The Mike Toole Show Smash Hits of Korean Animation
by Michael Toole,
It seemed like the perfect idea for a convention panel. I mean, everyone has seen bits and pieces of those weird old $1 DVDs, right? You know the ones I'm talking about: they have titles like SPACE THUNDER KIDS and PROTECTORS OF THE UNIVERSE, they sport bizarre, random editing, weird dubbing courtesy of grade-Z filmmaking superstar Joseph Lai, and best of all, they feature character and mecha design ripped off from the finest anime the 1970s had to offer! To a bystander like me, this was what old South Korean animation was all about, man.
But here's the thing: how do you link that bad old animation to the sometimes extremely good Korean animation of today? And where does anime come in? If you're a fan and a serious student of animation, you know that the Korean animation biz serves as the second unit team for half of the damn world, and Japan and the US in particular-- it's easy to focus on the crap, but there's gems in there as well. I came to this realization when I stopped clipping out funny bits from Gold Wing and Mazinger 3 and started asking actual Korean people about the cartoons they watched growing up. What I discovered was an awful lot of weird, hilarious bullshit from the 80s, but underneath that, there's a compelling story of a powerful, well-developed animation industry that rose up from practically nothing. I spoke about the subject at Anime Boston, but the fact is, the story of Korean animation is too big for a panel.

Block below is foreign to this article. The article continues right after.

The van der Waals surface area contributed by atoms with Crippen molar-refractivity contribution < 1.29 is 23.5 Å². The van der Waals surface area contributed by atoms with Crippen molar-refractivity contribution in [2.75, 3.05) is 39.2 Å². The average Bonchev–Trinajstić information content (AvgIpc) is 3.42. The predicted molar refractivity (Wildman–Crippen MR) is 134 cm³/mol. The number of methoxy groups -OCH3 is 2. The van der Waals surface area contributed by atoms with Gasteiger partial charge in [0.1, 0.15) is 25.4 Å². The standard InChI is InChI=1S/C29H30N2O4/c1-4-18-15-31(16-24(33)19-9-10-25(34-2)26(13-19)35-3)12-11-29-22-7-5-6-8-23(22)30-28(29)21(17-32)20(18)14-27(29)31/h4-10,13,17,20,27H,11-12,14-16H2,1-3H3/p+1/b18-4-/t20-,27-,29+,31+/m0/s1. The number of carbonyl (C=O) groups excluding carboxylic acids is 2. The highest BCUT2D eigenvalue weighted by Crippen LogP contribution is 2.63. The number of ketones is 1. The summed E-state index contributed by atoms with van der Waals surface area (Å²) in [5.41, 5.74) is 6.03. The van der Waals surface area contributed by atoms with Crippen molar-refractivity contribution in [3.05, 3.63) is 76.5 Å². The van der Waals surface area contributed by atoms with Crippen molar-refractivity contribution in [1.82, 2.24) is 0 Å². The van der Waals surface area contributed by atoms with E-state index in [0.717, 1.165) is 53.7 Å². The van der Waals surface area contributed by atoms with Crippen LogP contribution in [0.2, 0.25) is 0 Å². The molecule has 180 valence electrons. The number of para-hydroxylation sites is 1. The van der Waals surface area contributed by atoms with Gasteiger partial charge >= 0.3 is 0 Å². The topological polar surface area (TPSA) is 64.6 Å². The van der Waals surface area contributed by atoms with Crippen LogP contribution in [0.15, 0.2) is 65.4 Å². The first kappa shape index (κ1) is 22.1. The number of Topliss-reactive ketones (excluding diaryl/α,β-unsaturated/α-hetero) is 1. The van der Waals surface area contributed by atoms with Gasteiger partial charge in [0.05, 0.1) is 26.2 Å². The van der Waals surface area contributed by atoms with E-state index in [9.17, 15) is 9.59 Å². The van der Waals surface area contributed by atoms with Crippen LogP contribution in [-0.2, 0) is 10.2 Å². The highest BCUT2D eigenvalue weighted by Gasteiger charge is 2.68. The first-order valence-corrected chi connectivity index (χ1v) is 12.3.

Original South Korean animation was born in 1960, courtesy of the Armed Forces Korean Network and an artist named Shin Dong-heon. Shin was already a proficient commercial animator-- a landscape painter by trade, he became interested in animation after seeing Disney's Peter Pan in 1957, and his commercial for Jinro Soju, the first Korean animation to feature a soundtrack properly synchronized with the animation, had hit the public just months earlier. Shin was therefore happy to accept work from the AFKN, who asked for a public services short film, and received I am Water, a film that Shin created with the help of his friend, producer Chung Yong-Il. The thing is, celluloid film was expensive, and Shin and his tiny company didn't have the money to buy it. But this was okay, because the US Air Force in Korea used large pieces of celluloid for aerial surveillance purposes. At first, Shin would have to collect these pieces after they were discarded, so they could be washed off and re-used. A few years down the road, in 1963, South Korea would see its first full-color animated short, a version of The Grasshopper and the Ant. That production was so short on cels-- they only had 300!-- that the cels would need to be washed, dried, and re-used for every 10 seconds of footage.
For several years, it seemed like animation for shorts and commercials would have to be enough. Shin Dong-heon would soon be joined in the business by another animator, Nelson Shin (no relation), who worked on shorts and commercials of his own. In later years, Shin would recount that his team would usually get 200,000 won for each commercial, which was only barely enough to cover expenses and pay the staff. This didn't daunt the young artist and his contemporaries, though - they were absolutely hell-bent on being animators, and subsistence work like these early commercials allowed them to learn valuable camera and painting techniques. These early artists were convinced that prosperity would come sooner or later. The first big sign of growth would be South Korea's first full-color animated feature film, Hong Gildong.